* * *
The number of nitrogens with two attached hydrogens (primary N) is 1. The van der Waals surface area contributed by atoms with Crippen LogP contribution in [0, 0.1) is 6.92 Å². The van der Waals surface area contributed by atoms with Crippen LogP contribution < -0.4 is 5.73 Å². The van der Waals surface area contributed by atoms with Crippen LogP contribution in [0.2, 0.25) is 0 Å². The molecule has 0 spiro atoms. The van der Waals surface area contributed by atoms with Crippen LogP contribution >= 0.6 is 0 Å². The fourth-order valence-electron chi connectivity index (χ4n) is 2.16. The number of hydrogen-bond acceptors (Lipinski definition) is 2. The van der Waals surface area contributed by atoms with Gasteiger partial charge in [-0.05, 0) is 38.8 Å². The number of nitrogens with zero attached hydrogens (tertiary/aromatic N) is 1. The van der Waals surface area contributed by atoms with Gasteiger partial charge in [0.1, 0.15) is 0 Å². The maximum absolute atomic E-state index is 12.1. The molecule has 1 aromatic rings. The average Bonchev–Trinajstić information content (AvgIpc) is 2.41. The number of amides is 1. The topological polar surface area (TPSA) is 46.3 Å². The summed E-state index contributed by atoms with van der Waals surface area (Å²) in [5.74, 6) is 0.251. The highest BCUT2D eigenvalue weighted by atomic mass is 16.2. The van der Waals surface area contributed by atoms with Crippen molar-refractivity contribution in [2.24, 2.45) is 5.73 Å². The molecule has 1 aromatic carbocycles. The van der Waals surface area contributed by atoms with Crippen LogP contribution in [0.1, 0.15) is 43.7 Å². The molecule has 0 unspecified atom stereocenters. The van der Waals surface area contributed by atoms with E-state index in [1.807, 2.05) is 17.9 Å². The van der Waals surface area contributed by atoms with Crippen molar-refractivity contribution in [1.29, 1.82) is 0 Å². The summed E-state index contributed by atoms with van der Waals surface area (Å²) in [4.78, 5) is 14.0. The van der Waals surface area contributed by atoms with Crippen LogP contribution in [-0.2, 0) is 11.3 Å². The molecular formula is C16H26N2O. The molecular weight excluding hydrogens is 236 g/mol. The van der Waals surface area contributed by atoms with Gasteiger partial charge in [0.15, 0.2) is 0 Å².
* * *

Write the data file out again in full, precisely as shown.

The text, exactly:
The number of nitrogens with two attached hydrogens (primary N) is 1. The van der Waals surface area contributed by atoms with Crippen LogP contribution in [0, 0.1) is 6.92 Å². The van der Waals surface area contributed by atoms with Crippen LogP contribution < -0.4 is 5.73 Å². The van der Waals surface area contributed by atoms with Crippen LogP contribution in [0.2, 0.25) is 0 Å². The molecule has 0 spiro atoms. The van der Waals surface area contributed by atoms with Crippen LogP contribution >= 0.6 is 0 Å². The fourth-order valence-electron chi connectivity index (χ4n) is 2.16. The number of hydrogen-bond acceptors (Lipinski definition) is 2. The van der Waals surface area contributed by atoms with Gasteiger partial charge in [-0.05, 0) is 38.8 Å². The number of nitrogens with zero attached hydrogens (tertiary/aromatic N) is 1. The van der Waals surface area contributed by atoms with Gasteiger partial charge in [0.1, 0.15) is 0 Å². The maximum absolute atomic E-state index is 12.1. The molecule has 1 aromatic rings. The average Bonchev–Trinajstić information content (AvgIpc) is 2.41. The number of amides is 1. The topological polar surface area (TPSA) is 46.3 Å². The summed E-state index contributed by atoms with van der Waals surface area (Å²) in [5.74, 6) is 0.251. The highest BCUT2D eigenvalue weighted by atomic mass is 16.2. The van der Waals surface area contributed by atoms with Crippen molar-refractivity contribution in [2.24, 2.45) is 5.73 Å². The molecule has 1 aromatic carbocycles. The van der Waals surface area contributed by atoms with Crippen LogP contribution in [0.1, 0.15) is 43.7 Å². The molecule has 0 unspecified atom stereocenters. The van der Waals surface area contributed by atoms with E-state index in [1.807, 2.05) is 17.9 Å². The van der Waals surface area contributed by atoms with Crippen molar-refractivity contribution in [1.29, 1.82) is 0 Å². The summed E-state index contributed by atoms with van der Waals surface area (Å²) in [4.78, 5) is 14.0. The van der Waals surface area contributed by atoms with Crippen LogP contribution in [-0.2, 0) is 11.3 Å². The molecular formula is C16H26N2O. The molecular weight excluding hydrogens is 236 g/mol. The van der Waals surface area contributed by atoms with Gasteiger partial charge in [0.15, 0.2) is 0 Å².